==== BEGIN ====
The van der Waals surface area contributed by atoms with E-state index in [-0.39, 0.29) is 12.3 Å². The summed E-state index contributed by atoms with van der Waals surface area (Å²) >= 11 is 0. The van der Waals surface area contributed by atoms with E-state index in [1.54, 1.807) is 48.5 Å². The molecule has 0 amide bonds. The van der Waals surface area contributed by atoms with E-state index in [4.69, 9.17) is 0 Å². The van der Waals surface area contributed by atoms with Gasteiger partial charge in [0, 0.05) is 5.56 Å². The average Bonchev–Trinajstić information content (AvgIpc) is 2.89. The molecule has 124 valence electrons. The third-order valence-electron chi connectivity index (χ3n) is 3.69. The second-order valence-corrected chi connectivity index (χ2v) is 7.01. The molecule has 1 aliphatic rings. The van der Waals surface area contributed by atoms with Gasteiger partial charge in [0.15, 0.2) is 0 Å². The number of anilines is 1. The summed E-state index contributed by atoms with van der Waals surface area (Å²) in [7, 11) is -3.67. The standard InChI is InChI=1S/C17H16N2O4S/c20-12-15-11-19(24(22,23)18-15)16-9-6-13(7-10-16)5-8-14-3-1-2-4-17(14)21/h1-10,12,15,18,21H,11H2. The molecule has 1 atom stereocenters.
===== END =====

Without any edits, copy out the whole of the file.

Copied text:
The van der Waals surface area contributed by atoms with E-state index in [-0.39, 0.29) is 12.3 Å². The summed E-state index contributed by atoms with van der Waals surface area (Å²) >= 11 is 0. The van der Waals surface area contributed by atoms with E-state index in [1.54, 1.807) is 48.5 Å². The molecule has 0 amide bonds. The van der Waals surface area contributed by atoms with E-state index in [4.69, 9.17) is 0 Å². The van der Waals surface area contributed by atoms with Gasteiger partial charge in [0, 0.05) is 5.56 Å². The average Bonchev–Trinajstić information content (AvgIpc) is 2.89. The molecule has 124 valence electrons. The third-order valence-electron chi connectivity index (χ3n) is 3.69. The second-order valence-corrected chi connectivity index (χ2v) is 7.01. The molecule has 1 aliphatic rings. The van der Waals surface area contributed by atoms with Gasteiger partial charge in [0.15, 0.2) is 0 Å². The number of anilines is 1. The summed E-state index contributed by atoms with van der Waals surface area (Å²) in [7, 11) is -3.67. The standard InChI is InChI=1S/C17H16N2O4S/c20-12-15-11-19(24(22,23)18-15)16-9-6-13(7-10-16)5-8-14-3-1-2-4-17(14)21/h1-10,12,15,18,21H,11H2. The molecule has 1 atom stereocenters.